computer. Everything was gone because I touched a wrong button.
And that wasn’t the first time it happened. I did the same thing a few months
ago.

The article raises some issues that we're all familiar with, but also poses an interesting point about the creation of content in the digital age. Because documents are generally replaced by new content when edited, will we see fewer drafts of important documents in the future?

There's no mention, though, of hidden data in the digital world. (e.g. hidden metadata in Tony Bliar's document or unstripped jpegs.)

Read the full story [from Kingstown Whig Standard]

History On The Chopping Block

Me writes "Christian Science Monitor 7/28/03
History on the chopping block
By Beth Joyner Waldron
CHAPEL HILL, N.C. – How do you place a dollar value on history?
That's the daunting question faced by state-operated historic sites
nationwide as they get short shrift in the financial crisis slashing state
budgets.
How skillfully each state crafts an answer will determine the value our
society places on remembering the past.
Here's The Story."

In DSpace, Ideas Are Forever

jen writes "From The NYTimes Story:
The libraries at the Massachusetts Institute of Technology are earnestly bookish (2.6 million volumes and 17,000 journals) but increasingly digital (275 databases and 3,800 electronic journals). And just as e-mail dealt a blow to snail mail, digital archives are retooling scholarly exchange. A number of universities, from the California Institute of Technology to M.I.T., are creating ''institutional repositories'' designed to harness their own intellectual output. M.I.T.'s archive, perhaps the most ambitious, is called DSpace (www.dspace.org)."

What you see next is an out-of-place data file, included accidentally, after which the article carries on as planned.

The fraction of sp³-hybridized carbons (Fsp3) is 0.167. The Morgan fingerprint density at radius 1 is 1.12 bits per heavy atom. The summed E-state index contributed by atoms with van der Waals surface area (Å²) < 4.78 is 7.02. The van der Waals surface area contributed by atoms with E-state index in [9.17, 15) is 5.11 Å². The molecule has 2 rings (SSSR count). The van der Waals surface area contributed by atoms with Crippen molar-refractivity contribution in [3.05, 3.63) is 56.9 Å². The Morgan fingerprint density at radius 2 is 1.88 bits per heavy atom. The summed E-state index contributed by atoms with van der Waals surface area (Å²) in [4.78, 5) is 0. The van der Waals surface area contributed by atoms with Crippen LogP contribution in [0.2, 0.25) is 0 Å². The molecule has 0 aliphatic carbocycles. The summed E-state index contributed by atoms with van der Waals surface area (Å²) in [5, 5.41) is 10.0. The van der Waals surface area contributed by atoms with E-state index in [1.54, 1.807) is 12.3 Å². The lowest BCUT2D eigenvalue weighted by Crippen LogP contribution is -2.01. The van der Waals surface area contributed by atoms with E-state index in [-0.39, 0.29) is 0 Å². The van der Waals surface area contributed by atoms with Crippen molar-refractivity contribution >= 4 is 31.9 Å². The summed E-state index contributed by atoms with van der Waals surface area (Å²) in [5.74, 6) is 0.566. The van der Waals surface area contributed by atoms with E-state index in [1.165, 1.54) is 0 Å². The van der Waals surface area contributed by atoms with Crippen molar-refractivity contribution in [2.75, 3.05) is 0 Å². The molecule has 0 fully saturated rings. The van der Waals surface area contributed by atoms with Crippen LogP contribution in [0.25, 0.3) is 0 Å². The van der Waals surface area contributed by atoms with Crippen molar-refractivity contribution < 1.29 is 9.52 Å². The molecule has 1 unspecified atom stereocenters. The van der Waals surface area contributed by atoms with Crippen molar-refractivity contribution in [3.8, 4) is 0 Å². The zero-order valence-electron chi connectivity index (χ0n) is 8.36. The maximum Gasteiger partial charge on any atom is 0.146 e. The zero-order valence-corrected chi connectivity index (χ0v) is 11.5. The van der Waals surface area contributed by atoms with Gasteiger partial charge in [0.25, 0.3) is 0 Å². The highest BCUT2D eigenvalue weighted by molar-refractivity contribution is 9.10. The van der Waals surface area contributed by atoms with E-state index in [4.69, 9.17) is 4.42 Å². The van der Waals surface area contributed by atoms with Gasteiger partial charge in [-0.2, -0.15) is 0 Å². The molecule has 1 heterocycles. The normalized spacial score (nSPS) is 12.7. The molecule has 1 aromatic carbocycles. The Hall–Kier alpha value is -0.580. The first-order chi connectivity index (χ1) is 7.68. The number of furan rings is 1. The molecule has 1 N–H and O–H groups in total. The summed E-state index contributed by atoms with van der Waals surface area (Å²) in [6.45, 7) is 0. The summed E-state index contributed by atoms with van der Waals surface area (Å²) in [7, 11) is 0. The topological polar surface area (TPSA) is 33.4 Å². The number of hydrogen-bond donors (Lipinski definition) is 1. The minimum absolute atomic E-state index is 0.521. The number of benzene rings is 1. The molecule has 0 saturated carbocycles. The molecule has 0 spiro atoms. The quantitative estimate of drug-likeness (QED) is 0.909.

See Also:The OSU Knowledge bank.

Dynamic localisation of books and collections

No idea how I ran across this one, but, The Oulu University Library, in Finland, has built in Dynamic localisation of books and collections.On the ground and first floors of the Main Library customers can use map-based guidance with their PDAs or portable computers to locate the books or collections they are looking for. The guidance is based on dynamic localisation which uses localisation technology developed by Ekahau Ltd. The localisation system requires a compatible WLAN-card and the SmartLibrary software.

At present the localisation system covers the collections on the ground and first floors of the Main Library, which are divided into 160 shelves and call numbers according to the call number scheme used in the library. The system looks up the correct shelf in the database and shows its location to the user.

They have a Demo in PDF-format, and Here's A Release by the company that set things up, Ekahau.

MIT returns documents to state

News From Massachusetts where they say Kurt Hasselbalch, curator of the Hart Nautical Collections, stumbled upon a cache of late 18th-century state documents, many bearing the signature of John Hancock.

He believes the documents were loaned in 1941 to the Hart Nautical Museum to augment the inaugural exhibition of the Forbes Whaling Collection. Everything changed when Pearl Harbor was attacked, and MIT went into war emergency mode. The documents were put into a file and the loan was forgotten. Another war, 60 years later, delayed its return to the state last year.